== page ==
This week has gone by in a blur. I can't even believe that it is already Friday again. I have been so busy this week with selling our house that I haven't had time for much of anything else. We got two offers on it this week! It has been pretty exciting, but since we are selling it by owner it has been a lot of work. Luckily my aunt is a real estate agent and has been walking me through all the paperwork. We are just praying now that at least one of the offers actually comes through. I've heard so many horror stories from people and keep getting told that you can't start celebrating until you have the money in your hand. I am just trusting that whatever is suppose to work out works out. But it would be so nice if things work out soon-- because keeping my house clean is TORTURE!
I have a confession to make.
I am mildly addicted to the Christian Rock station.
I've gone from being totally weirded out by it to having it be the only thing (besides NPR) that I listen to in the car. It is just SO positive and encouraging-- as KLOVE always likes to say-- and the music is just so good. I have to admit that some of the songs are a bit "evangelical" for me but most of the time I find myself singing at the tops of my lungs-- with Rose singing along in the back seat. Really, I love it. So much better than anything else on the radio.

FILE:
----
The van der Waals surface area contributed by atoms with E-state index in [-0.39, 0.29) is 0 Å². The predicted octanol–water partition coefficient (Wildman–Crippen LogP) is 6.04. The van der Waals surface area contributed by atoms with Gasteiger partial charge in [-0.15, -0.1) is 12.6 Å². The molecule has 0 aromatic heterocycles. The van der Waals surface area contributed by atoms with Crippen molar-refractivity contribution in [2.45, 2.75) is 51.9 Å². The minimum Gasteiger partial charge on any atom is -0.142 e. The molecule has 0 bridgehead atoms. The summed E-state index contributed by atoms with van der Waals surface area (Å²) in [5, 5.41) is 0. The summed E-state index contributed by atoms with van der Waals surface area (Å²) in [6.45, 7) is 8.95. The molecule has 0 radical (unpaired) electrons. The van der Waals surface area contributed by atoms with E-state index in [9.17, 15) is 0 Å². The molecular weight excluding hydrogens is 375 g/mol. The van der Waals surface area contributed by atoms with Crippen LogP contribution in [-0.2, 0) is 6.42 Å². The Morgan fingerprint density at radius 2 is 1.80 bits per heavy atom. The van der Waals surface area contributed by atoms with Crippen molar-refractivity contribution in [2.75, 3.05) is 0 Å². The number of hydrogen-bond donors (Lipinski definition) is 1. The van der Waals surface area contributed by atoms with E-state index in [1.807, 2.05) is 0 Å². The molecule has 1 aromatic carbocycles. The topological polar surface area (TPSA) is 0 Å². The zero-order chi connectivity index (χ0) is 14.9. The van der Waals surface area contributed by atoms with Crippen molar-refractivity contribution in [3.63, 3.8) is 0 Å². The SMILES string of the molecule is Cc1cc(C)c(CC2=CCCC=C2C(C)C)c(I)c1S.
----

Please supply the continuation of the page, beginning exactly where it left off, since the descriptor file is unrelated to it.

One of my all time favorite Christian Rock songs is by a band called "Sanctus Real" ( I get such a kick out of the clever rock and roll religious names that bands come up with). It is called "Whatever You're Doing" and the first time I heard it I had to pull over to the side of the road because I was crying so hard. It captures SO perfectly the feelings I had two and half years ago when I wrestled with God. The chorus is:
It feels like chaos, but somehow there's peace
And it's hard to surrender, to what I can't see
But I'm giving in to something heavenly
I was so worried that after Abe was born that all the fear and the anxiety that I had during my wrestle with God would come back. It is has been incredible to me that, except for a few little episodes of doubt, I still feel rock solid about my leap of faith. I feel like the bands on my heart have burst open and the amount of love I feel for God's children, especially those waiting for their mortal experience, is overwhelming. I now understand what Enoch felt when after seeing all of God's creations the scriptures say: